The optional Canopy XL really takes the weather protection of the tent up a notch. It has massive wings that nearly reach the ground on each side of the tent for exceptional protection from precipitation and they also offer lots of shade. At each of the doors, the canopy can be configured with the four included adjustable poles to create a large awning, which seem like in low to medium wind circumstances, will offer great rain and sun protection as well. There’s enough room to set up a camp chair or two and stay protected (again, depending on the wind).

The Canopy XL
Canopy XL side view.

Four Season Use

The Space Acacia XL is ready to be used all year. The numerous wall and roof windows and two doors offer excellent airflow for warm days and protection from bugs. The Space Acacia XL also has a sleeved ventilation port where a climate control unit can pump in cold air for hot environments or warm air when it’s cold out. The inner walls and ceiling are have a reflective surface to help retain heat and the Canopy XL can be collapsed and wrapped around the entire tent for extra protection. Presumably (and not offered from Acacia as far as I know), one could stuff some insulation between the Canopy XL and the Space Acacia XL to increase the insulation value. There’s also a cord retention system along one of the corners and up the ceiling to provide power to a light.

Vent port for A/C or heat.
Airy windows and roof.

Striking Camp

Taking everything down was also very easy. Both of the canopies simply slide off of the tent and go back in their respective bags. Then pull down the ceiling from the inside, get out and push in the walls and the tent collapses into that awkward heap again. It’s easy to align the poles along each other and the included buckle straps wrap around and cinch it all together and it easily fits back in its bag along with the included smaller canopy.

Not surprisingly, the deflating the base is the most time consuming part of the process (remember, it’s optional). It took my electric air pump about the same amount of time to suck all the air out as it did to inflate it and once empty, it folds and rolls easily. It has a buckle strap to keep it rolled up and it’s a little tricky to get back in the bag, but the team at Acacia says they’re going to make the bag a little bigger to make it easy. The floor also comes with a repair kit, but the PVC fabric is like a river raft and it would take significant pressure or something very sharp to cause a puncture.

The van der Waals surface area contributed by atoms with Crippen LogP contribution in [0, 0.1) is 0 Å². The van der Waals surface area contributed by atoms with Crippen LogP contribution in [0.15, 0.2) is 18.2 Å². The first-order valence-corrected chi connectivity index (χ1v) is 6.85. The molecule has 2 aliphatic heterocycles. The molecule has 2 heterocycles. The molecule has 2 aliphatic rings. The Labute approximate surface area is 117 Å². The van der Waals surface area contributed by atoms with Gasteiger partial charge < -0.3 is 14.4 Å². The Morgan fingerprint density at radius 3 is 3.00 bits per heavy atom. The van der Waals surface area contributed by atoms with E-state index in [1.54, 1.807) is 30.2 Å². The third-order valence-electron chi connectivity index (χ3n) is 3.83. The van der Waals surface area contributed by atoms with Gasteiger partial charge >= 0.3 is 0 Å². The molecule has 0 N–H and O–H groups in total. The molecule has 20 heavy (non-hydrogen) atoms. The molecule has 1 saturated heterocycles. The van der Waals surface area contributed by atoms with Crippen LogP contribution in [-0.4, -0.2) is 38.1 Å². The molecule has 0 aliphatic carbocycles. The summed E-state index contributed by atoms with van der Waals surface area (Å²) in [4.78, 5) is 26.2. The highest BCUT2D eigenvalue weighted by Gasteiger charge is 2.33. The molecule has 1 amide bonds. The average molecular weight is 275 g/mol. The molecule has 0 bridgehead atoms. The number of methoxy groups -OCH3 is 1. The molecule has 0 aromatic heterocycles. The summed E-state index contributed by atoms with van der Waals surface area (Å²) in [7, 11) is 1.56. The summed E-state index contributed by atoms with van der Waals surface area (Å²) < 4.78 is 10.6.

Base valves.


The Space Acacia XL is a very cool concept for camping. I would consider this for a long-term camp and I think it would be great for camping on very rough surfaces when using the inflatable base. While I did not get a chance to expose the tent to windy or heavy snow conditions, it seems like it will be able to handle those circumstances without a problem. There are plenty of guy-out points available to ensure the Space Acacia XL does not go flying away. The only marks against it are its weight and the 5-foot long packed size of the tent for those of us with smaller vehicles—it wouldn’t be a problem in the back of a truck.

Get it?

Are you game? The Space Acacia XL is $349 for the 2-person version and $519 for the XL for only the tent itself with the standard canopy. Adding on the XL Canopy and inflatable floor will more than double the price. Buy on Amazon

About the author

Adventure Correspondent Cameron L. Martindell is a freelance adventure travel and expedition writer, photographer and filmmaker who founded in 2000. He has contributed to Elevation Outdoors Magazine, The Gear Junkie, National Geographic, The Christian Science Monitor, The New York Times, The Washington Post, Outside, Backpacker, Wired, Australian Geographic, and others. He has been to all seven continents and lived on five of them, including a four-month stint at the South Pole. Cameron has more than 10 years of mountain search and rescue experience, is an Eagle Scout, has been an Australian bush firefighter, competes in sailing regattas, plans national and international youth programs, guides Oregon rafting trips and Australian bush backpacking trips.